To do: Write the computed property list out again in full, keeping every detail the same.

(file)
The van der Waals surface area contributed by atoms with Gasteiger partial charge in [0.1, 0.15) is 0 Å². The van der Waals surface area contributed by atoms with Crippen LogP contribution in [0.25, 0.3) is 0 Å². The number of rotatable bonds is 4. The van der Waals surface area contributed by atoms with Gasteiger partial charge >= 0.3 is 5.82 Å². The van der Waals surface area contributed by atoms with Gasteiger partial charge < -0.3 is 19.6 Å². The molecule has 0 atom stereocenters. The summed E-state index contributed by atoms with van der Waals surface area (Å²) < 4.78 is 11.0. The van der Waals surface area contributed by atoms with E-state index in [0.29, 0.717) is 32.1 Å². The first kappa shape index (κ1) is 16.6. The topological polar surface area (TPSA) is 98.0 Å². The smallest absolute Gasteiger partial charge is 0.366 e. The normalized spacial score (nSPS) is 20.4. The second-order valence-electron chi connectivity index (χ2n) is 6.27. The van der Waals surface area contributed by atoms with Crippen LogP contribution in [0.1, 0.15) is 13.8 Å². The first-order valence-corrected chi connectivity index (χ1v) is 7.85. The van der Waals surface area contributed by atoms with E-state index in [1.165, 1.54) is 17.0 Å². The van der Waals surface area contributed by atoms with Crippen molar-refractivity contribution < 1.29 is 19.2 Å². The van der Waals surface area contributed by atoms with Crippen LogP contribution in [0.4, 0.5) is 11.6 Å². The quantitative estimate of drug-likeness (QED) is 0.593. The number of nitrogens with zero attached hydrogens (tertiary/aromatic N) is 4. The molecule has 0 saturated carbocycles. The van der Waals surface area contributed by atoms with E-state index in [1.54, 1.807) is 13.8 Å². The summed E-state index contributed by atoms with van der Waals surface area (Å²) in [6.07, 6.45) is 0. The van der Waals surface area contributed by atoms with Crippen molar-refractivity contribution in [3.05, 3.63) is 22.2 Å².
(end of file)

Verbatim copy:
The van der Waals surface area contributed by atoms with Gasteiger partial charge in [0.1, 0.15) is 0 Å². The van der Waals surface area contributed by atoms with Crippen LogP contribution in [0.25, 0.3) is 0 Å². The number of rotatable bonds is 4. The van der Waals surface area contributed by atoms with Gasteiger partial charge >= 0.3 is 5.82 Å². The van der Waals surface area contributed by atoms with Gasteiger partial charge < -0.3 is 19.6 Å². The molecule has 0 atom stereocenters. The summed E-state index contributed by atoms with van der Waals surface area (Å²) < 4.78 is 11.0. The van der Waals surface area contributed by atoms with E-state index in [0.29, 0.717) is 32.1 Å². The first kappa shape index (κ1) is 16.6. The topological polar surface area (TPSA) is 98.0 Å². The smallest absolute Gasteiger partial charge is 0.366 e. The normalized spacial score (nSPS) is 20.4. The second-order valence-electron chi connectivity index (χ2n) is 6.27. The van der Waals surface area contributed by atoms with Crippen LogP contribution in [0.1, 0.15) is 13.8 Å². The first-order valence-corrected chi connectivity index (χ1v) is 7.85. The van der Waals surface area contributed by atoms with E-state index in [1.165, 1.54) is 17.0 Å². The van der Waals surface area contributed by atoms with Crippen molar-refractivity contribution < 1.29 is 19.2 Å². The van der Waals surface area contributed by atoms with Crippen LogP contribution in [0.4, 0.5) is 11.6 Å². The quantitative estimate of drug-likeness (QED) is 0.593. The number of nitrogens with zero attached hydrogens (tertiary/aromatic N) is 4. The molecule has 0 saturated carbocycles. The van der Waals surface area contributed by atoms with E-state index in [1.54, 1.807) is 13.8 Å². The summed E-state index contributed by atoms with van der Waals surface area (Å²) in [6.07, 6.45) is 0. The van der Waals surface area contributed by atoms with Crippen molar-refractivity contribution in [3.05, 3.63) is 22.2 Å².